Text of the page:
Rain Water Harvesting System Set up by Volunteers of FSL India

Rain Water Harvesting System Set up by Volunteers of FSL India

“In our country, we just turn on a tap and water is available. We don’t really worry about it going dry – says Jacob, the environmental engineer from Germany

25Water is a precious resource. However, in cities like Bangalore, water is squandered without a second thought. Johan Saelens, Jacob Benisch and Antoin Borjnon, three FSL India volunteers did their bit to set right the imbalance by setting up a Rain Water Harvesting system in a Hebbal school. While and Jacob are from Germany and Antoin is from France and like most of Europe, they don’t really have problems and water shortage is an alien concept to them

These three young volunteers of FSL India set up a rain water harvesting system in a government school near Bytarayanapura by mobilising almost an amount Rs. 15,000. Their trip across rural Karnataka made them feel how dire the situation is. The trio whose ages range from 19 to 24 years are high school/college students who are with FSL India for field service and inter-cultural learning. Jacob is an environmental engineer, Antoin a telecommunications engineer and Johan is just the high school student.

They are placed at Rain Water Concepts and Water Literacy Foundation, a Bangalore-based NGO. It was a new concept for them. But what they had not realised how important rain water harvesting was in a country like India where the demand for the life-giving liquid was more than the supply. In France and Germany, people just turn on a tap and water is available. People don’t really worry about it going dry. It was only when they came to India that they did realise how dire is the situation. They were surprised that in rural Karnataka, people walk long distances to fetch drinking water even in this day and age. Still amount of water is being wasted in Bangalore.

33After the trip to drought-ridden Gadag district in North Karnataka, they decided to do something to stop the waste of water around them. Therefore, they chose the government school near Bytarayanapura in Hebbal. The school has 525 children and used about 300 litres of water daily. Initially they had no proper method of disposing the used or grey water. This used to flood the roads and it was an unhygienic mess. There is no Cauvery water supply in this part of town and people rely on bore-well water. B Sumithra, the school principal says, that when these three came up with the idea of rain water harvesting in the school, it was a great relief.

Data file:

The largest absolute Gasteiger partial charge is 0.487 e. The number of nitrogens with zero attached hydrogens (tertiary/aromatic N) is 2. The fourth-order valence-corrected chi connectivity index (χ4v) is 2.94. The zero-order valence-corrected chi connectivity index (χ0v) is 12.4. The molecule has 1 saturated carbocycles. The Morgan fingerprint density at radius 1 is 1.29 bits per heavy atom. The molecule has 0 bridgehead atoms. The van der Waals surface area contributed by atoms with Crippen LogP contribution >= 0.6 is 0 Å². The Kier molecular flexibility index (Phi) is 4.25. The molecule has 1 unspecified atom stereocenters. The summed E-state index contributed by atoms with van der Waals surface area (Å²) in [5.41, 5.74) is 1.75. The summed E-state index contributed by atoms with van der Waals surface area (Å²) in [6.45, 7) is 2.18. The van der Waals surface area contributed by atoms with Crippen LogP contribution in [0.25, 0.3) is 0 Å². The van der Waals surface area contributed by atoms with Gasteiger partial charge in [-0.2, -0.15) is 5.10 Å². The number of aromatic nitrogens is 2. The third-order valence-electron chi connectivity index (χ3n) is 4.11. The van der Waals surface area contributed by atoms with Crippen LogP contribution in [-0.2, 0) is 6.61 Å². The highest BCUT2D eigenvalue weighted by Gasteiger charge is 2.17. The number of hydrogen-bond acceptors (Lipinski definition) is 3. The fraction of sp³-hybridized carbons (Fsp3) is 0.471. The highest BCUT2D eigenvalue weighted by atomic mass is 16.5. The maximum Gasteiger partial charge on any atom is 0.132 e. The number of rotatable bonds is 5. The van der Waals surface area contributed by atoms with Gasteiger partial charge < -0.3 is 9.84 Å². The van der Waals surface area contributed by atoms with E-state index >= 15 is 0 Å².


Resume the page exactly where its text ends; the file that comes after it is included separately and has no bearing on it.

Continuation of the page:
These FSL India volunteers came up with three-fold strategic solutions. They set up roof rain water harvesting, grey water harvesting which led to underground recharging and open catchment harvesting. The entire roof became a catchment area for the children to use for their water requirements including bathrooms and for washing vessels. The grey water that came out of the bathrooms is used to charge the groundwater after intense filtration. They also created a method to ensure drain system so as to prevent roads from flooding. The entire cost was about Rs 36,000.

People who supplied the raw material gave at a cost reasonably low price. They did not want to ask anybody for help and wanted to do this by themselves. There is no water shortage for them in their country. But no one ever knows how bad the situation can get around the world. Water is a precious resource it needs to be conserved. This is the lesson one has to learn from these young volunteer.

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